Most politicians start out as radicals, become more moderate as they get older, and in many cases end up in the House of Lords extolling the virtues of the unelected second chamber. Tony Benn did the opposite. He eschewed his hereditary peerage in the House of Lords, pursued a successful career as a Cabinet Minister under Harold Wilson, became an ever more radical voice on the Left of the Labour Party and ultimately left Parliament criticising its relevance to many people in modern Britain.
Tony Benn’s radicalism belied his age and meant that he generated a level of respect and admiration particularly amongst young people, which many younger politicians struggle to attain. There is often a generation gap in politics which leaves young people feeling alienated from the political process. In his later years Tony Benn’s, largely self-proclaimed outsider status, and unflinching desire to challenge authority allowed him to bridge that gap. I know that many of our students, whose affiliations span the political spectrum, will be debating his legacy today but that there will be a level of admiration for his principled stand on many issues which is perhaps unique amongst British politicians.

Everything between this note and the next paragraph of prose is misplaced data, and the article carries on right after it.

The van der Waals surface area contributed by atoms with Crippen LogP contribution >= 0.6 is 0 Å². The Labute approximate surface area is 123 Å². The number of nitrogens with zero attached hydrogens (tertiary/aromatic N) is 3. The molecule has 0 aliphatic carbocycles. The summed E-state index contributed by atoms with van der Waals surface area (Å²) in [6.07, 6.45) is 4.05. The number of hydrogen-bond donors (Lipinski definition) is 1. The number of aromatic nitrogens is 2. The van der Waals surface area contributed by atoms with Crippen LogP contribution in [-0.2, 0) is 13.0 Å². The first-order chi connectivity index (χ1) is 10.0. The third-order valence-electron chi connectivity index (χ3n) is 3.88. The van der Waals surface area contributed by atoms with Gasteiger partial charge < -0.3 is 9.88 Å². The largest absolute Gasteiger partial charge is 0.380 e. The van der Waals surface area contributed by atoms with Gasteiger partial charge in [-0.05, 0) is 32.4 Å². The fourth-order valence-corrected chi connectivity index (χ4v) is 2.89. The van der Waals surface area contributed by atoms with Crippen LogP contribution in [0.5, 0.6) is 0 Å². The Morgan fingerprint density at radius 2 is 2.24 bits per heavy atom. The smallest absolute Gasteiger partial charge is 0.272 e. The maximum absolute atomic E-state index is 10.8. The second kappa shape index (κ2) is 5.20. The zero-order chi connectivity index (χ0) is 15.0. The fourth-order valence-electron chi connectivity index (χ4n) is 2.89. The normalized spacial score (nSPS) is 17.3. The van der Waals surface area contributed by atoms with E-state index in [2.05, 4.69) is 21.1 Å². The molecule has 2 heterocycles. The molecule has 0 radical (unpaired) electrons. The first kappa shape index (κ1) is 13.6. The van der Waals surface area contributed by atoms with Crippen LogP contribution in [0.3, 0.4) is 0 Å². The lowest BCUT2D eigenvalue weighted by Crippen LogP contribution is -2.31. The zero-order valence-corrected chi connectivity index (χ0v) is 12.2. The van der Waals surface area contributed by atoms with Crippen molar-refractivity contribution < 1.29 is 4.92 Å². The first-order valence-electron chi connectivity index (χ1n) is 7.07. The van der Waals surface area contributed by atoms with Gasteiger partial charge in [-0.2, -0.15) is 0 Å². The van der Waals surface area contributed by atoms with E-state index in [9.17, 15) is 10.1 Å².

With such a long and diverse political career it is difficult to pinpoint Tony Benn’s most significant contribution to British politics. His fight to his revoke his hereditary peerage changed the British constitution, although did little to change the House of Lords. His contribution to the Labour Party will divide commentators. His stand against the lack of accountability within the European Community, is an ongoing debate in which his arguments will continue to have an impact. His real contribution to history may ultimately be the eight volumes of diaries and the huge volume of material collected in his personal archive, which chronicle post-war British politics. Yet it was his unwavering insistence that those with power – politicians, governments, businesses, soldiers, Eurocrats – should be answerable to the people which lies at the heart of his appeal to many and will ensure his ongoing relevance.
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